Mutunga was speaking in Uganda yesterday when he launched a FIDA office in Kampala. “The other frontier of marginalisation is the gay right movement. Gay rights are human rights. Here am simply confining my statement in the context of human rights and social justice paradigm and avoiding the controversies that exist in our constitutions and various legislation," said Mutunga. “We have succeeded in demanding our rights of movement and association although we cannot take them for granted. We should see less of the workshopping in hotels, less of flip charts and tooth picks as we move to the country sides and make sure our people own and protect the human rights and social justice messages,” Mutunga said.
Mutunga called for a need to bring together the opposing views on the marginalisation of the gay rights movement to a final and conclusive debate.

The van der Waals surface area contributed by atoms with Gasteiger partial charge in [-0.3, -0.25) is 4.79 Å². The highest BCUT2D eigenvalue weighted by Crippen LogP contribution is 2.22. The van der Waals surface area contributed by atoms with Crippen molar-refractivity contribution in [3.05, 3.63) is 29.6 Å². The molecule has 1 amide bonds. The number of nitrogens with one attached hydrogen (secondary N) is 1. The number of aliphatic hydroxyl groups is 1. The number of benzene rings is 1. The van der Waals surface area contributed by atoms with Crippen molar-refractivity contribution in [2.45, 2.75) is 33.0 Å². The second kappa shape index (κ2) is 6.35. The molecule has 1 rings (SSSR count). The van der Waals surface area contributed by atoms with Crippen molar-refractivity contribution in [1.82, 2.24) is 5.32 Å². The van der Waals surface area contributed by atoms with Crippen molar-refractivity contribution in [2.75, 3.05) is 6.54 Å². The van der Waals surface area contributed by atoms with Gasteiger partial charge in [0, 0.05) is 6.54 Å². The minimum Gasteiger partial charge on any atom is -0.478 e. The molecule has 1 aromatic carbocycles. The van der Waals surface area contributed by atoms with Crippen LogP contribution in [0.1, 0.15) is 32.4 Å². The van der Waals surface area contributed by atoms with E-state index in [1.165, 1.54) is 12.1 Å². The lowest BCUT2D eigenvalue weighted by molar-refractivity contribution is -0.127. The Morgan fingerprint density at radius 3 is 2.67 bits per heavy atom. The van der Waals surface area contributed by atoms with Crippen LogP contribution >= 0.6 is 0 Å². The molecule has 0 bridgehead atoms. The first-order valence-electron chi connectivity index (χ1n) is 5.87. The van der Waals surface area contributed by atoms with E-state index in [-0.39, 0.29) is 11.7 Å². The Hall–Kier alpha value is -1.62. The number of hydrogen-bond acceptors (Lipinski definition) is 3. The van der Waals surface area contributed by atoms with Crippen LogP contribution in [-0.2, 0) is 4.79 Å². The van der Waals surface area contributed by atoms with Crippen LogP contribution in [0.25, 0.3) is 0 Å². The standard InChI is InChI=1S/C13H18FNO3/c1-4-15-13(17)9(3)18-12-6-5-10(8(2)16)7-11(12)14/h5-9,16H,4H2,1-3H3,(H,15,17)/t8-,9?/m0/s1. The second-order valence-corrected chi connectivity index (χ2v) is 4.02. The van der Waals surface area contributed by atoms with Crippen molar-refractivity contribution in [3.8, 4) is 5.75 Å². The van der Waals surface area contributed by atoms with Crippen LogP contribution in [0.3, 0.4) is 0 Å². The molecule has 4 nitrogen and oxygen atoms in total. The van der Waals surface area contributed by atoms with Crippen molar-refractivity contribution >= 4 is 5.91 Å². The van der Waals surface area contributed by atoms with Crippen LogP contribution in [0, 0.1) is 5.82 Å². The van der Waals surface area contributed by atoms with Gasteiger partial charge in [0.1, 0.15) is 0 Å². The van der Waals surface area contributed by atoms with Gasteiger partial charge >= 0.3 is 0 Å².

As far as Human Rights principles that we work on don’t allow us to implement human rights selectively. We need clarity on this issue within the human rights movement if we are to face the challenges that are spearheaded by powerful political and religious forces in our midst. "I find the arguments made by some of our human rights activists, the so called moral arguments, simply rationalization for using human rights principles opportunistically and selectively. We need to bring together the opposing view point in the movement on this issue for final and conclusive debate,” said the CJ.
Mutunga took his first visit to Uganda as the new Chief Justice to discuss the debate on gays rights in a country where MPs have tried to pass laws that criminalises gay unions.
A renown gay rights activist David Kato was beaten to death with a hammer in his rough-and-tumble neighborhood. Police were quick to say the motive was robbery, but members of the small and increasingly besieged gay community in Uganda suspected otherwise. The motion in Uganda parliament was pushed by religious groups and some civil societies who wanted all gays executed.